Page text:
Cyber Threat Alert: Businesses are Vulnerable to Hack Attack

Cyber Threat Alert

Cyber Threat Alert

Today’s busy owner of a small business just wants to run their firm and win the daily battles against local competitors.  Many understand the value of securing their reputation, monitoring the reputation, building the reputation online and marketing the reputation to win.  They have a solid business reputation marketing strategy in place.

Here’s some important questions:

  • Is the business vulnerable to cyber attack?
  • How can my business be protected?

For answers to these questions, let’s turn to John DiMaria – ISO product manager for BSI Group Canada Inc.

Please review this article published in the Financial Post on 1/28/15.

As small and medium-sized businesses and organizations continue to develop and streamline sophisticated technical processes, ensuring a secure IT and information environment continues to be of critical importance.

The recent highly publicized Sony Pictures hack has demonstrated that even some of the world’s leading companies are susceptible to security breaches. While the Sony case is an extraordinary one, it is not rare (we remember all too well the 2014 Home Depot breach of security which affected 56 million debit and credit cards in Canada and the U.S.). Unfortunately, it is now a matter of when, not if, the next headlining hack happens.

Industry experts estimate the Sony breach cost the company about $100 million. Sony has downplayed the hack saying it will cost “far less than anyone is imagining”. While Sony is confident this unexpected expense to safeguard its network won’t hurt the bottom line, the cost of an IT breach or disruption in service and operations for the majority of businesses in Canada — especially small and medium-sized companies — could be irreparable.

Business owners have two choices: take the approach of proactive prevention or react in the event of a breach or disruption to your IT assets. While the actual costs are dependent on the size and scope of the technology infrastructure within your company, the difference between these approaches is stark.

Cyber Threat Alert

Prevention Implementing IT security is proactive and allows time for careful planning and organized project roll-out and process testing to ensure proper risk management, which typically minimizes the costs. In addition, your company’s reputation is safeguarded and proactive procedures demonstrate a standard of care and due diligence.

Reaction Implementing IT security following a breach can see restorative costs to security climb quickly, and depending on the size of your company, could mean thousands and millions (or even billions) of dollars invested. During a security breach, your company is in reaction mode, and the budget is thrown out the window while you scramble to address the disruption.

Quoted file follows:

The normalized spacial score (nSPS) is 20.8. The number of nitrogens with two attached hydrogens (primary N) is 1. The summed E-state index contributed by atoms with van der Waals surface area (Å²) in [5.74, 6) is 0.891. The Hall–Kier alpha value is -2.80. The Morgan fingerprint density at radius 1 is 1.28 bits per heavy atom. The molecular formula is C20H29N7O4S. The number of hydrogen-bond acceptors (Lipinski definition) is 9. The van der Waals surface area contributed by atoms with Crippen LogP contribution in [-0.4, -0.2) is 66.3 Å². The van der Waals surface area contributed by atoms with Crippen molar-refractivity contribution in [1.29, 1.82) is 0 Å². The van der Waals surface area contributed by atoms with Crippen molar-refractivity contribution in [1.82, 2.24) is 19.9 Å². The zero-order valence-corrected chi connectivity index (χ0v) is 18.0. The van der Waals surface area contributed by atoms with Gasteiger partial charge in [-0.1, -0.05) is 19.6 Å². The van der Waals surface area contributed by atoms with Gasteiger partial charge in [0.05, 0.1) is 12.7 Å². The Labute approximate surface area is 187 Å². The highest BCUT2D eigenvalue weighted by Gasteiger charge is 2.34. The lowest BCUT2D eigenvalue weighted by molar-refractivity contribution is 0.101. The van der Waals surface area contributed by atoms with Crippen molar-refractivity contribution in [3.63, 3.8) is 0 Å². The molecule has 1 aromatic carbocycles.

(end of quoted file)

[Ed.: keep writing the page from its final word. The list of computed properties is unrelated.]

Then there are costs beyond the direct fix. Your reputation may be tarnished and your clients’ trust, a commodity that can take years, even decades to cultivate, is often costly and difficult to repair.

In addition, your company may be vulnerable to scrutiny and litigation by regulatory bodies, clients, industry players, employees, and competitors who may try to take advantage of the misfortune.

Tips to ensure a secure IT environment One of the most important steps is to foster a culture of security, safety and privacy among your team. Ensure proper training and competency for both those providing management oversight of your IT assets and staff conducting the day-to-day operations. Seek out the support of IT and security experts who developed plans and procedures to help companies stay out of the headlines. You should establish clear stakeholder ownership, train for accountability and enforce it according to organizational policies and procedures. When and where appropriate, conduct monitoring, internal auditing and inspection of procedures.

The following areas can also help you be proactive in avoiding a security breach:

Risk management Identify and recognize your vulnerabilities, threats and what systems you have in place to determine what actions need to be taken;

Security architecture and design Know the critical components and assets needed to secure the most data and understand why;

System and network management Provide and monitor secure network access to users working remotely;

Continuity planning and disaster recovery Establish a plan for rapid recovery from an unplanned disruption and ensure it is tested and improved regularly.

With the growing reliance on all things technological and digital, there is now a greater number of opportunities for hackers to compromise security systems, even as safeguards become more advanced. While you may not think there is a chance of a hack or a breach happening due to your company’s size or scope, is it worth the risk and costs to find out?

John DiMaria is an ISO product manager for BSI Group Canada Inc., which helps businesses manage risk and drive performance through the adoption of international management systems standards. He has more than 30 years experience in IT security, quality and regulatory affairs.

Cyber Threat Alert